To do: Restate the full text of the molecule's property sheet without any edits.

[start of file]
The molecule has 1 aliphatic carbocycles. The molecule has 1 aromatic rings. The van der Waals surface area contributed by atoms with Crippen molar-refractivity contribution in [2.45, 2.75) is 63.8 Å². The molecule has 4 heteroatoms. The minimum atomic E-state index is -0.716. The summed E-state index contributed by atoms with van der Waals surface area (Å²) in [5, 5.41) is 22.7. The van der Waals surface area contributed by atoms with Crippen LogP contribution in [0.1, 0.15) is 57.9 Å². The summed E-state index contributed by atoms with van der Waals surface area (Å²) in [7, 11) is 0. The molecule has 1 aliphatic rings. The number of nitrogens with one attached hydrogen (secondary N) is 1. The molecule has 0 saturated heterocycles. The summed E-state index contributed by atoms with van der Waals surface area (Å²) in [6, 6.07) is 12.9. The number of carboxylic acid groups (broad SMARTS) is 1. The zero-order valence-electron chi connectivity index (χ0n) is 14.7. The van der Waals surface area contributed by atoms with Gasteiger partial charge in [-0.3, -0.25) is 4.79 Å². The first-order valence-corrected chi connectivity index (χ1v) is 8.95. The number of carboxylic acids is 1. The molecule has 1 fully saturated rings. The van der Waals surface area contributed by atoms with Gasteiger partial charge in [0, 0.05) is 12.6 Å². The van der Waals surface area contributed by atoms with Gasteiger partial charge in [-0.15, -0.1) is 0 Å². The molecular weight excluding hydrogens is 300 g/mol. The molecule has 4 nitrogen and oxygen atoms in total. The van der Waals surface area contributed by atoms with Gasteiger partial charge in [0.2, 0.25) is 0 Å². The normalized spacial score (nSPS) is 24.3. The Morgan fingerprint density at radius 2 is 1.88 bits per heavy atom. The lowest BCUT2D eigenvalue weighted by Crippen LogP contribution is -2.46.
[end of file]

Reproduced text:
The molecule has 1 aliphatic carbocycles. The molecule has 1 aromatic rings. The van der Waals surface area contributed by atoms with Crippen molar-refractivity contribution in [2.45, 2.75) is 63.8 Å². The molecule has 4 heteroatoms. The minimum atomic E-state index is -0.716. The summed E-state index contributed by atoms with van der Waals surface area (Å²) in [5, 5.41) is 22.7. The van der Waals surface area contributed by atoms with Crippen LogP contribution in [0.1, 0.15) is 57.9 Å². The summed E-state index contributed by atoms with van der Waals surface area (Å²) in [7, 11) is 0. The molecule has 1 aliphatic rings. The number of nitrogens with one attached hydrogen (secondary N) is 1. The molecule has 0 saturated heterocycles. The summed E-state index contributed by atoms with van der Waals surface area (Å²) in [6, 6.07) is 12.9. The number of carboxylic acid groups (broad SMARTS) is 1. The zero-order valence-electron chi connectivity index (χ0n) is 14.7. The van der Waals surface area contributed by atoms with Gasteiger partial charge in [-0.3, -0.25) is 4.79 Å². The first-order valence-corrected chi connectivity index (χ1v) is 8.95. The number of carboxylic acids is 1. The molecule has 1 fully saturated rings. The van der Waals surface area contributed by atoms with Gasteiger partial charge in [0, 0.05) is 12.6 Å². The van der Waals surface area contributed by atoms with Gasteiger partial charge in [-0.15, -0.1) is 0 Å². The molecular weight excluding hydrogens is 300 g/mol. The molecule has 4 nitrogen and oxygen atoms in total. The van der Waals surface area contributed by atoms with Gasteiger partial charge in [0.2, 0.25) is 0 Å². The normalized spacial score (nSPS) is 24.3. The Morgan fingerprint density at radius 2 is 1.88 bits per heavy atom. The lowest BCUT2D eigenvalue weighted by Crippen LogP contribution is -2.46.